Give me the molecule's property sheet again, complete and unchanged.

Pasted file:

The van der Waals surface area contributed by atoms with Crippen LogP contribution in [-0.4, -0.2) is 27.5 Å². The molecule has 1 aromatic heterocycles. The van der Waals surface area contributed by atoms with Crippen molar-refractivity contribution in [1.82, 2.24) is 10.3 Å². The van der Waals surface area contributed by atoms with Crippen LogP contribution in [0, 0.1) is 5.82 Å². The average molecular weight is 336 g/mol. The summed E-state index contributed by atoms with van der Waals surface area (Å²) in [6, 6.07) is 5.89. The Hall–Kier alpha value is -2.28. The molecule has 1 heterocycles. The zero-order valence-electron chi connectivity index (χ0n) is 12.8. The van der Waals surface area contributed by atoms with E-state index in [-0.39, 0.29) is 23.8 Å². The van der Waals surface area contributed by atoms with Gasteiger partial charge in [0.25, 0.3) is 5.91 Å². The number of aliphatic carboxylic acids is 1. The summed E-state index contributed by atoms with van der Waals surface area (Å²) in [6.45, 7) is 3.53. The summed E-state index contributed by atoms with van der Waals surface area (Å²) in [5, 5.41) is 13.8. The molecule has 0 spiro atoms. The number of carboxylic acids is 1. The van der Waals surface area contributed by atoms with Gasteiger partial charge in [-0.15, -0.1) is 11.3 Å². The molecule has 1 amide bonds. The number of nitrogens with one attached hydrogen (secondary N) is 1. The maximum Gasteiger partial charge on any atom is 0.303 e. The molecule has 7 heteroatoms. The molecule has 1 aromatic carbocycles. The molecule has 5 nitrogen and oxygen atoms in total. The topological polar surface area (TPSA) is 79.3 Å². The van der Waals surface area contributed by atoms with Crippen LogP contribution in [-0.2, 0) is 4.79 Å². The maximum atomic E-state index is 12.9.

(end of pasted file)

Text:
The van der Waals surface area contributed by atoms with Crippen LogP contribution in [-0.4, -0.2) is 27.5 Å². The molecule has 1 aromatic heterocycles. The van der Waals surface area contributed by atoms with Crippen molar-refractivity contribution in [1.82, 2.24) is 10.3 Å². The van der Waals surface area contributed by atoms with Crippen LogP contribution in [0, 0.1) is 5.82 Å². The average molecular weight is 336 g/mol. The summed E-state index contributed by atoms with van der Waals surface area (Å²) in [6, 6.07) is 5.89. The Hall–Kier alpha value is -2.28. The molecule has 1 heterocycles. The zero-order valence-electron chi connectivity index (χ0n) is 12.8. The van der Waals surface area contributed by atoms with E-state index in [-0.39, 0.29) is 23.8 Å². The van der Waals surface area contributed by atoms with Gasteiger partial charge in [0.25, 0.3) is 5.91 Å². The number of aliphatic carboxylic acids is 1. The summed E-state index contributed by atoms with van der Waals surface area (Å²) in [6.45, 7) is 3.53. The summed E-state index contributed by atoms with van der Waals surface area (Å²) in [5, 5.41) is 13.8. The molecule has 0 spiro atoms. The number of carboxylic acids is 1. The van der Waals surface area contributed by atoms with Gasteiger partial charge in [-0.15, -0.1) is 11.3 Å². The molecule has 1 amide bonds. The number of nitrogens with one attached hydrogen (secondary N) is 1. The maximum Gasteiger partial charge on any atom is 0.303 e. The molecule has 7 heteroatoms. The molecule has 1 aromatic carbocycles. The molecule has 5 nitrogen and oxygen atoms in total. The topological polar surface area (TPSA) is 79.3 Å². The van der Waals surface area contributed by atoms with Crippen LogP contribution in [-0.2, 0) is 4.79 Å². The maximum atomic E-state index is 12.9.